Did you look at an atlas to see if there was a different way? Sometimes you need to go a couple miles out of the way in order to stay on truck routes. The likelihood of getting hassled going down that road depends on different factors. One of which is if its a residential street you're more likely to have issues due to homeowners complaining. Depending on the state the overweight citation could be astronomical. What is the address if you don't mind sharing? Did the sign say there was a weight limit then underneath "Ahead". I've seen that a few times.

Being a local driver we have a few stores we go to that require us to take non truck routes. At one store in Cedar Rapids Iowa a homeowner would frequently call the police about it. Eventually either they quit showing up or the guy quit calling because I haven't heard anything else about it.

Only take non truck routes as a last resort. Often times there is a very good reason for it.

It was the Costco at 4000 River Point Pkwy, Sheridan, CO 80110. Looking it over now, I see a 'loading area' sign at the entrance to the one way frontage road behind it, but it looks like you'd still have to go down River Point to get there, which is where I saw the weight sign at.

I hadn't looked at the street view of River Point, the signs obvious as it was taken during daylight. Couldn't see it this morning at around 3 AM until my lights hit it coming around the corner.

Route I took was south on the 85, exit onto W Oxford then onto River Point, which is where the GPS and myself after looking at the satellite view thought I should go. I was only on River Point up to the turn in for Costco.

OWI:

Operating While Intoxicated

Rob D.'s Comment
member avatar

Went to this shipper recently.

0269572001611354650.jpg

The yellow mark on the picture is the 10 ton weight limit sign facing you as you pull out of the only access to the shipper as your loaded weighing 78,000 lbs. A steady stream of trucks roll through it everyday.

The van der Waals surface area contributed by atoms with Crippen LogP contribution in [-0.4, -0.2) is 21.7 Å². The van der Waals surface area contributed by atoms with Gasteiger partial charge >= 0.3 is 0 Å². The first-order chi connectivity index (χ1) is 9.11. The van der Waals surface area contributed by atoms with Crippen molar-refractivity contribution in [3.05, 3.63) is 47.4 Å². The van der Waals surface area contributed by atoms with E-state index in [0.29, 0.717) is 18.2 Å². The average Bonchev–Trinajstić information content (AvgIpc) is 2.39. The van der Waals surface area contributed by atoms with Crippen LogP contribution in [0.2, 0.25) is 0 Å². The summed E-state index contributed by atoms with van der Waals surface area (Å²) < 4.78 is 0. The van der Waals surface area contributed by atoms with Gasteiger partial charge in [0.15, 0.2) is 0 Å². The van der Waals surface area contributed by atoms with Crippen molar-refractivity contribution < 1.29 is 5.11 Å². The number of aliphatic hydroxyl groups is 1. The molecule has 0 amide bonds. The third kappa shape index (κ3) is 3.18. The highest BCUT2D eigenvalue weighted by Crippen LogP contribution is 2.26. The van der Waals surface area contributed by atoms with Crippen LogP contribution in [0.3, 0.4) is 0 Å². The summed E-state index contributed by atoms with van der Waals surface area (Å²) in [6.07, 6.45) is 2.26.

I don't why they even bothered to put up the sign.

Shipper:

The customer who is shipping the freight. This is where the driver will pick up a load and then deliver it to the receiver or consignee.

Alex's Comment
member avatar

Went to this shipper recently.

0269572001611354650.jpg

The yellow mark on the picture is the 10 ton weight limit sign facing you as you pull out of the only access to the shipper as your loaded weighing 78,000 lbs. A steady stream of trucks roll through it everyday.

I don't why they even bothered to put up the sign.

I'm wondering if in my case it was to stop trucks from just passing through there. Although there's multiple roundabouts not far past the Costco so I have no idea why you'd want to go that way...

Shipper:

The customer who is shipping the freight. This is where the driver will pick up a load and then deliver it to the receiver or consignee.

KH's Comment
member avatar

Looks like maybe you’re meant to take S. River Point then go around the little circle and take the “loading area” road on the way out. But I can’t blame you for not figuring that out ahead of time. Anyway, I agree with you. I think the sign is meant as “we don’t want big trucks going this way” as opposed to the road not being able to handle the weight, otherwise it would probably say “weight limit” on it.